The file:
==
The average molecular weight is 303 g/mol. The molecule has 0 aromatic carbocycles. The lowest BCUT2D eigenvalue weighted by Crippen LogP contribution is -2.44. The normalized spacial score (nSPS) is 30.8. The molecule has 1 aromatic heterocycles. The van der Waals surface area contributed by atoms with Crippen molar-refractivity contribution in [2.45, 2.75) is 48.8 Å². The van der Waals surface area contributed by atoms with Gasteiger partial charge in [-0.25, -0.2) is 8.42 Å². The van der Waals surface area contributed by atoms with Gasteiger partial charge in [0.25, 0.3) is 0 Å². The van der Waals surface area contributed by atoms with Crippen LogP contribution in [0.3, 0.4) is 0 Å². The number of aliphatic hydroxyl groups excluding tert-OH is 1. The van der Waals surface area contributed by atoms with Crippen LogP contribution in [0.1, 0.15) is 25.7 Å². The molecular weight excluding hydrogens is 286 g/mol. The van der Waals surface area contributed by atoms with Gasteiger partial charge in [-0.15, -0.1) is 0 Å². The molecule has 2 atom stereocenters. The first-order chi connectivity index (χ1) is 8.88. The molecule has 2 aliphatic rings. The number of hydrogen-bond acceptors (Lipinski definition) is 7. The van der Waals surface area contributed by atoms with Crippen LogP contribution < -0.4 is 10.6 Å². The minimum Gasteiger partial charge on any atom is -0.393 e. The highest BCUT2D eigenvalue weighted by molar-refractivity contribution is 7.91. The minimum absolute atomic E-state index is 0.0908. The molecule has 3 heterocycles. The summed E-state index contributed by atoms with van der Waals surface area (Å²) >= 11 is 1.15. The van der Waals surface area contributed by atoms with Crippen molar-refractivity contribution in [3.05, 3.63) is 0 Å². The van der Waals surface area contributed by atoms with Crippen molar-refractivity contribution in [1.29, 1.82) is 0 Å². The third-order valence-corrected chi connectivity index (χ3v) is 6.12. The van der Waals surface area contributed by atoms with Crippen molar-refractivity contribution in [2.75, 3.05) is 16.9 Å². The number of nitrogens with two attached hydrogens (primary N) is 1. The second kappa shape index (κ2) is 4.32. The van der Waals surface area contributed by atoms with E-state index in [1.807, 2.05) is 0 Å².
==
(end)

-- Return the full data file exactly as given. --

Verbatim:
The average molecular weight is 303 g/mol. The molecule has 0 aromatic carbocycles. The lowest BCUT2D eigenvalue weighted by Crippen LogP contribution is -2.44. The normalized spacial score (nSPS) is 30.8. The molecule has 1 aromatic heterocycles. The van der Waals surface area contributed by atoms with Crippen molar-refractivity contribution in [2.45, 2.75) is 48.8 Å². The van der Waals surface area contributed by atoms with Gasteiger partial charge in [-0.25, -0.2) is 8.42 Å². The van der Waals surface area contributed by atoms with Gasteiger partial charge in [0.25, 0.3) is 0 Å². The van der Waals surface area contributed by atoms with Crippen LogP contribution in [0.3, 0.4) is 0 Å². The number of aliphatic hydroxyl groups excluding tert-OH is 1. The van der Waals surface area contributed by atoms with Crippen LogP contribution in [0.1, 0.15) is 25.7 Å². The molecular weight excluding hydrogens is 286 g/mol. The van der Waals surface area contributed by atoms with Gasteiger partial charge in [-0.15, -0.1) is 0 Å². The molecule has 2 atom stereocenters. The first-order chi connectivity index (χ1) is 8.88. The molecule has 2 aliphatic rings. The number of hydrogen-bond acceptors (Lipinski definition) is 7. The van der Waals surface area contributed by atoms with Crippen LogP contribution < -0.4 is 10.6 Å². The minimum Gasteiger partial charge on any atom is -0.393 e. The highest BCUT2D eigenvalue weighted by molar-refractivity contribution is 7.91. The minimum absolute atomic E-state index is 0.0908. The molecule has 3 heterocycles. The summed E-state index contributed by atoms with van der Waals surface area (Å²) >= 11 is 1.15. The van der Waals surface area contributed by atoms with Crippen molar-refractivity contribution in [3.05, 3.63) is 0 Å². The van der Waals surface area contributed by atoms with Crippen molar-refractivity contribution in [1.29, 1.82) is 0 Å². The third-order valence-corrected chi connectivity index (χ3v) is 6.12. The van der Waals surface area contributed by atoms with Crippen molar-refractivity contribution in [2.75, 3.05) is 16.9 Å². The number of nitrogens with two attached hydrogens (primary N) is 1. The second kappa shape index (κ2) is 4.32. The van der Waals surface area contributed by atoms with E-state index in [1.807, 2.05) is 0 Å².